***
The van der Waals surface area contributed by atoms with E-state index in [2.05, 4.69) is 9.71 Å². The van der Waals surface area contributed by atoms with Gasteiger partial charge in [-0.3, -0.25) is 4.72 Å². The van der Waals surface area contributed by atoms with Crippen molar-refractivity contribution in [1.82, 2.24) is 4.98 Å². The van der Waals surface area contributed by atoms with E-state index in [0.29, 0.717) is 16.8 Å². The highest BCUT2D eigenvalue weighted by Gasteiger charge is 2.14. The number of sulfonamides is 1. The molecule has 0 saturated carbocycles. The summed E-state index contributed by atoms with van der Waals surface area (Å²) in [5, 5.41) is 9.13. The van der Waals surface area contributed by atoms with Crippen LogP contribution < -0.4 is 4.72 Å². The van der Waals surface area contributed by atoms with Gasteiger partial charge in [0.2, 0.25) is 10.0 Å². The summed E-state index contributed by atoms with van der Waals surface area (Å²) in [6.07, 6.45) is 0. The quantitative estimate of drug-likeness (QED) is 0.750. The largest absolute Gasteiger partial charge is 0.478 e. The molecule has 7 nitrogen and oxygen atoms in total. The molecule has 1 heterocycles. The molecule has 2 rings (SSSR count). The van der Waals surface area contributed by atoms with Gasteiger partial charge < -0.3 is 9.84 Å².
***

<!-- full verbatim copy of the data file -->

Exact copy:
The van der Waals surface area contributed by atoms with E-state index in [2.05, 4.69) is 9.71 Å². The van der Waals surface area contributed by atoms with Gasteiger partial charge in [-0.3, -0.25) is 4.72 Å². The van der Waals surface area contributed by atoms with Crippen molar-refractivity contribution in [1.82, 2.24) is 4.98 Å². The van der Waals surface area contributed by atoms with E-state index in [0.29, 0.717) is 16.8 Å². The highest BCUT2D eigenvalue weighted by Gasteiger charge is 2.14. The number of sulfonamides is 1. The molecule has 0 saturated carbocycles. The summed E-state index contributed by atoms with van der Waals surface area (Å²) in [5, 5.41) is 9.13. The van der Waals surface area contributed by atoms with Crippen LogP contribution < -0.4 is 4.72 Å². The van der Waals surface area contributed by atoms with Gasteiger partial charge in [0.2, 0.25) is 10.0 Å². The summed E-state index contributed by atoms with van der Waals surface area (Å²) in [6.07, 6.45) is 0. The quantitative estimate of drug-likeness (QED) is 0.750. The largest absolute Gasteiger partial charge is 0.478 e. The molecule has 7 nitrogen and oxygen atoms in total. The molecule has 1 heterocycles. The molecule has 2 rings (SSSR count). The van der Waals surface area contributed by atoms with Gasteiger partial charge < -0.3 is 9.84 Å².